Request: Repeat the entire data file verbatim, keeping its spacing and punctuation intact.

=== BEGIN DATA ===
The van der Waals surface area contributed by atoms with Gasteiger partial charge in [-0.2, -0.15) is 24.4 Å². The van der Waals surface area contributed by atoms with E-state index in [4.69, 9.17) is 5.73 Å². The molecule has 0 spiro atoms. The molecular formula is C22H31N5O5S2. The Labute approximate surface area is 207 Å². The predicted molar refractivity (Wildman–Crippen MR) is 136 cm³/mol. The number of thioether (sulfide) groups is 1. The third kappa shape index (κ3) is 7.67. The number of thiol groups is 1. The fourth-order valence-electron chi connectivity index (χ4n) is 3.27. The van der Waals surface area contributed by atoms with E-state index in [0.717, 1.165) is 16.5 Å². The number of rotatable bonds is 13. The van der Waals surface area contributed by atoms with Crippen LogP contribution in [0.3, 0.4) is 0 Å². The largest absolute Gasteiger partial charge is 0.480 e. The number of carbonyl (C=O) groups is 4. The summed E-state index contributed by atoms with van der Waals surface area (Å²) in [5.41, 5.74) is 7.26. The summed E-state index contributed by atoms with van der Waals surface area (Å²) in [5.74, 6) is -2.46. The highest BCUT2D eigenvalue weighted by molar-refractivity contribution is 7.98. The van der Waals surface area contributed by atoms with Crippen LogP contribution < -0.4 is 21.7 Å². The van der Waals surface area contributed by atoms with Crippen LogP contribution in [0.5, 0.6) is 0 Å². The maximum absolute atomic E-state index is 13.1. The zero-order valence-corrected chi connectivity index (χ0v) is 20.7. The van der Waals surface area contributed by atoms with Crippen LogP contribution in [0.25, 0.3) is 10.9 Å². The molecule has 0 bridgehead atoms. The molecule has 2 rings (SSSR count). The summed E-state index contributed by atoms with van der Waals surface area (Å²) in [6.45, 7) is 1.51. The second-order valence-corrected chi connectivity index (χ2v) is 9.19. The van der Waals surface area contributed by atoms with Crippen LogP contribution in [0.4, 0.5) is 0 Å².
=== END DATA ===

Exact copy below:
The van der Waals surface area contributed by atoms with Gasteiger partial charge in [-0.2, -0.15) is 24.4 Å². The van der Waals surface area contributed by atoms with E-state index in [4.69, 9.17) is 5.73 Å². The molecule has 0 spiro atoms. The molecular formula is C22H31N5O5S2. The Labute approximate surface area is 207 Å². The predicted molar refractivity (Wildman–Crippen MR) is 136 cm³/mol. The number of thioether (sulfide) groups is 1. The third kappa shape index (κ3) is 7.67. The number of thiol groups is 1. The fourth-order valence-electron chi connectivity index (χ4n) is 3.27. The van der Waals surface area contributed by atoms with E-state index in [0.717, 1.165) is 16.5 Å². The number of rotatable bonds is 13. The van der Waals surface area contributed by atoms with Crippen LogP contribution in [0.3, 0.4) is 0 Å². The largest absolute Gasteiger partial charge is 0.480 e. The number of carbonyl (C=O) groups is 4. The summed E-state index contributed by atoms with van der Waals surface area (Å²) in [5.41, 5.74) is 7.26. The summed E-state index contributed by atoms with van der Waals surface area (Å²) in [5.74, 6) is -2.46. The highest BCUT2D eigenvalue weighted by molar-refractivity contribution is 7.98. The van der Waals surface area contributed by atoms with Crippen LogP contribution < -0.4 is 21.7 Å². The van der Waals surface area contributed by atoms with Crippen LogP contribution in [0.5, 0.6) is 0 Å². The maximum absolute atomic E-state index is 13.1. The zero-order valence-corrected chi connectivity index (χ0v) is 20.7. The van der Waals surface area contributed by atoms with Crippen LogP contribution in [0.25, 0.3) is 10.9 Å². The molecule has 0 bridgehead atoms. The molecule has 2 rings (SSSR count). The summed E-state index contributed by atoms with van der Waals surface area (Å²) in [6.45, 7) is 1.51. The second-order valence-corrected chi connectivity index (χ2v) is 9.19. The van der Waals surface area contributed by atoms with Crippen LogP contribution in [0.4, 0.5) is 0 Å².